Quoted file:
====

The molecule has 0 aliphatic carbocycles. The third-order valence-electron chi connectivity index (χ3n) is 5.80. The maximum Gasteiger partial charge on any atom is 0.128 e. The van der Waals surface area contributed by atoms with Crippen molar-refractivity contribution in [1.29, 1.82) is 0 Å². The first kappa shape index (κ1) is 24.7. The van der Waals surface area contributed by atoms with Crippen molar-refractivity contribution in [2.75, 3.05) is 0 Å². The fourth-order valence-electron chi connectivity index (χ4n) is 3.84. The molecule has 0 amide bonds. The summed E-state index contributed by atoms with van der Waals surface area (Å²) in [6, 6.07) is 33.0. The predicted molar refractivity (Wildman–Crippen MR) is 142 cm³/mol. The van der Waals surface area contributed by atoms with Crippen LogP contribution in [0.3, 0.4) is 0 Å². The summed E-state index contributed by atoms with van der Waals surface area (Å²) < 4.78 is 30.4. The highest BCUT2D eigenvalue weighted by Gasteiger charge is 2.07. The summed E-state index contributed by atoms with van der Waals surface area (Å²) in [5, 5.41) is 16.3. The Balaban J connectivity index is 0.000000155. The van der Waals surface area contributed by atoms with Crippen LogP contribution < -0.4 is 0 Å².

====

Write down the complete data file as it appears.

The molecule has 0 aliphatic carbocycles. The third-order valence-electron chi connectivity index (χ3n) is 5.80. The maximum Gasteiger partial charge on any atom is 0.128 e. The van der Waals surface area contributed by atoms with Crippen molar-refractivity contribution in [1.29, 1.82) is 0 Å². The first kappa shape index (κ1) is 24.7. The van der Waals surface area contributed by atoms with Crippen molar-refractivity contribution in [2.75, 3.05) is 0 Å². The fourth-order valence-electron chi connectivity index (χ4n) is 3.84. The molecule has 0 amide bonds. The summed E-state index contributed by atoms with van der Waals surface area (Å²) in [6, 6.07) is 33.0. The predicted molar refractivity (Wildman–Crippen MR) is 142 cm³/mol. The van der Waals surface area contributed by atoms with Crippen LogP contribution in [0.3, 0.4) is 0 Å². The summed E-state index contributed by atoms with van der Waals surface area (Å²) < 4.78 is 30.4. The highest BCUT2D eigenvalue weighted by Gasteiger charge is 2.07. The summed E-state index contributed by atoms with van der Waals surface area (Å²) in [5, 5.41) is 16.3. The Balaban J connectivity index is 0.000000155. The van der Waals surface area contributed by atoms with Crippen LogP contribution < -0.4 is 0 Å².